Sex Robot Cuddle Party

A Comedy of Loneliness, Desire, and Longing and a Tragedy of Love Requited

by David Raffin

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Sex Robot Cuddle Party is a comedy of loneliness, desire, and longing; and a tragedy of love requited.

Artificial intelligence begins and ends with the search for enlightenment. All sentient beings attempt to create something greater than they. Some succeed.

Sex Robots tells the stories of RainyDay Tranquility, a timeless woman, on a mission to gather stories which are not forthcoming, in a future where almost all human touch leads inexorably to death. It is lonely. Alienating. In 1956 an author writes a novel titled Sex Robots at the Edge of Infinity, a sought after book considered too dirty to be published by any mainstream press. In 1977, his follow up, Cuddle Party, is not dirty enough for the raincoat crowd; though Rainy could not exist without it. Cuddle Party is RainyDay’s favorite book because in it, two people fall asleep touching.

Meanwhile, as the stories merge into one, love blooms between an agricultural scientist and a researcher into artificial intelligence in the mid-1950s and expands out indefinitely throughout time and space incorporating Rain as the final point in the love triangle.

Artificial intelligence leads naturally into the development of sex robots who are free to be non-binary. Numbers repeat, but never go higher than one. Existence is lonely. Even when a false history has been provided, memories of a past which never happened.

As history repeats, first as a tragedy, then as a farce, or vice-versa, everything comes together in a disco-era suburban orgy which is repeatedly interrupted by visitors, from a door-to-door clown to an agent of the government, all looking for their own version of a good time. All will be forgiven in the end, with a different version of the truth.

A loving homage to new wave sci-fi, absurdist theater, and erotica of the early seventies; featuring existentialist philosophy, Atheism, Greek Gods, artificial intelligence, and the miracle of fungi, in which all things are possible dreamt or un-dreamt.

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Story Elements

Ratings Factors

Language: Minor profanity used occasionally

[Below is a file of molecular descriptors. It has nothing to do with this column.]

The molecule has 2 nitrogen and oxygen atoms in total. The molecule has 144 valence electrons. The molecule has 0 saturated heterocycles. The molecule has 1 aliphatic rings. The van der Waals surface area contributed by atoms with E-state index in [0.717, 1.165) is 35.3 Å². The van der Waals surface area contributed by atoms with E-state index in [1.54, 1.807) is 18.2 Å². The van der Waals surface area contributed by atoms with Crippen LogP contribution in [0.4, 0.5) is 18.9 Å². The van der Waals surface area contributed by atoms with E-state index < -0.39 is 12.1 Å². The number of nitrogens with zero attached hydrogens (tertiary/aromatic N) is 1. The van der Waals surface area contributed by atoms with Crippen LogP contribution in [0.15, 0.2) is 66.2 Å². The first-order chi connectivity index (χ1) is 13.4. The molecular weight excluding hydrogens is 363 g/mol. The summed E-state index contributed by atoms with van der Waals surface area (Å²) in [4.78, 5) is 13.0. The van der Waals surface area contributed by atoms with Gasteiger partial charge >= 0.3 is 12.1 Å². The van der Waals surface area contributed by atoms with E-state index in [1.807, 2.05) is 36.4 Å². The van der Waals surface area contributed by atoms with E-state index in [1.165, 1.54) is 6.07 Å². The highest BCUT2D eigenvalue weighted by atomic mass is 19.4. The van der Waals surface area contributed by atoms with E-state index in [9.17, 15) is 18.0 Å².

Sexual Content: Sexual acts implied but not described
Target Audience Age/Stage of Life: 18-34 (New adult/twentysomethings)
Violence: Death, but minimal violence


Geography: Mythological Space
Realism: World is similar to ours, but plot elements involve fantasy or magic
Setting Type: Dystopian/Post-Apocalyptic
Time Period: 2050 - 2099

Main Character

Age: Other or N/A
Gender: Female
Race: Irrelevant
Religion: Irrelevant
Sexual Preference: Irrelevant or N/A

Styles & Themes

Humor: Dark humor
Inspires Reader to Feel: N/A or None of the above
Mysteries & Puzzles: Modest mystery element(s) to story
Pacing: Time to savor, deliberate
Physical Action: Negligible physical action
Political/Social Commentary: Story includes metaphors for social or political theme(s)
Romance: Minor romance, not a significant story driver
Genre Fantasy
  • World is similar to ours, but plot elements include magic
  • Fantasy world with low or no magic
  • Fantasy world where magic is prevalent
Setting Type:
  • Fantasy
Time Period:
  • N/A (Fantasy Setting)


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About the author

David Raffin

A writer of fantastic tales; David Raffin is nicer than anybody. Ask anyone. Wait. Don’t. They might be biased. He is a contributor to the national newspaper Funny Times, Rosebud magazine, and various other publications, paper and pixel. He may be found at “He’s not your average comedian.” – The Daily Olympian “A cross between Garrison Keillor and Salvador Dali.” –The Northwest Examiner